Letters from Tuscany
Cooking with an Italian accent
Why I’m asking you to skip Florence on your next trip to Tuscany

Why I’m asking you to skip Florence on your next trip to Tuscany

You have other options. You could slow down and enjoy the provincial life of a small town.
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This is a new episode of our podcast Cooking with an Italian Accent. You can listen to all the past episodes here or on podcast platforms such as Apple and Spotify.

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I’m sitting in my kitchen on a hot July morning. Windows are wide open, to catch even the faintest breeze which might help mitigate the swelter, but I’ll be shutting them soon, to keep the house in the dim light, self-convincing me that this would keep the house cooler for a couple more hours.

The deafening cicadas chorus is piercing your ears and mind from dawn till sunset when they will slowly give space to crickets’ and frogs’ symphony.

This is the sound of my Tuscan summer, a sound I’d love you to experience, along with a bowl of properly made panzanella salad.

That’s why I’m asking you to skip Florence on your next trip to Tuscany.

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I know, when you travel you want to squeeze into your weeklong holiday as much as you can. When you’re in Tuscany, you have a long list of to-dos you’ve been dreaming about for years: art galleries and museums, that outstanding restaurant everyone is raving about, as many gelatos as you can possibly eat, artisanal shops and small producers, Instagram-worthy sunsets over a river, cobbled streets and Renaissance cathedrals. Hundreds of thousands of tourists often have the same to-do list, though.

I don’t want to be judgemental, and if it is your first time in Italy or Tuscany, Florence can be your first and only destination. The problem here is how we handle the flow of tourists that are blessing, and sometimes ruining, Tuscany as a destination, rather than a place to enjoy, slowing down and savouring your time.

I just want to share another possible way of travelling, that takes into account both the uncontrolled flow of tourism that is saturating most of our icon destinations—I’ll be talking about Tuscany, but the same can be said about Cinque Terre, Venice, or Rome—, and the climate change that is turning most our cities into furnaces.

And this is true for other countries as well. Take for example Scotland, where Tommaso and I honeymooned in October 5 years ago. During our on-the-road travels several times, we wondered how we could have appreciated that breathtaking scenery during the high season when the roads are so narrow that not more than one car passes at a time. Imagine buses full of tourists.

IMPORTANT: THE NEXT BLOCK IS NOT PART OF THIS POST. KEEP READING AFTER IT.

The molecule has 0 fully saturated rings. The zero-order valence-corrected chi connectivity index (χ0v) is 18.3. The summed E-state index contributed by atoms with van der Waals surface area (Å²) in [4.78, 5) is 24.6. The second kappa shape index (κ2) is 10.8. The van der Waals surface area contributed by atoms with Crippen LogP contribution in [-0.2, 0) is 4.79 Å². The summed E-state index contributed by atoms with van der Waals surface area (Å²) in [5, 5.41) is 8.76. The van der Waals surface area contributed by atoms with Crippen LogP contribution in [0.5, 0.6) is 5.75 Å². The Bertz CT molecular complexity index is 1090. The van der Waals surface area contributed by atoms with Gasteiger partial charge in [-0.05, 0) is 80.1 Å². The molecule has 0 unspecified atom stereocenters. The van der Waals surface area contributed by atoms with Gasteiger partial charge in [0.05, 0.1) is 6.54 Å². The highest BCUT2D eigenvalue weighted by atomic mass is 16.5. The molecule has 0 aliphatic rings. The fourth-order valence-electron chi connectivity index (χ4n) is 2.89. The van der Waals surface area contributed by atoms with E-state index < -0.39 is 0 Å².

I cannot emphasize enough, though, the fact that the responsibility doesn’t lie on you, planning your dream holiday to Tuscany, but on the political and economic system that is not able to manage the current flow of tourists that are choosing Italy as their holiday destination.

Tuscany often lives on the fat of the land—and Italy as a tourist system, too. Who needs a properly done promotion when your pressing problem is where to fit all the tourists that come during the high season? Why would you spend money and resources in creating a better storytelling of a destination that lives on its past glorious centuries of history, art, postcard landscapes, and the more recent fame of good food?

Truly sustainable tourism happens when the government manages to reconcile the quality of life of resident citizens with the quality of experience of temporary citizens, the tourists. It sounds quite utopic as a dream, but we can move little steps towards that goal.

Think about what happened in San Gimignano: inaccessible from 9 a.m. to 6 p.m. because of the crowds of tourists, and then residents are forced to drive for 30 minutes to a nearby town to get groceries because there are no other options in town.

The same can be said for the Dolomites, in the Alps. My friend Vea Carpi, from Mas del Saro—you probably remember her from this Q&A about her mountain pantry and this podcast episode on Trentino and mountain life—told me that, especially after the pandemic, Dolomites have become such an iconic destination that probably they’ll have to limit the access to many venues. If you go to the Dolomites to enjoy what you consider mountain life, a sense of peace and remotness, you might be disappointed by what you find: too many people queueing to take an Instagram photo on a crystal blue lake, mountain hikes where you feel like you’re on the high street of a busy town. Next to the Dolomites, a Valley like Valle dei Mocheni, where Vea lives and works, where she offers an outstanding dining experience with the products of her maso and of neighbouring farms, goes unnoticed. Yet, it is where now you could experience the real mountain life.

We, too, are actors of the tourist system when we share stories about our daily life in Tuscany with thousands of you, and when we bring almost four hundred students every year to our area for our cooking classes. Small numbers compared to mass tourism, but it’s a beginning, a new narrative, a sparkle of hope.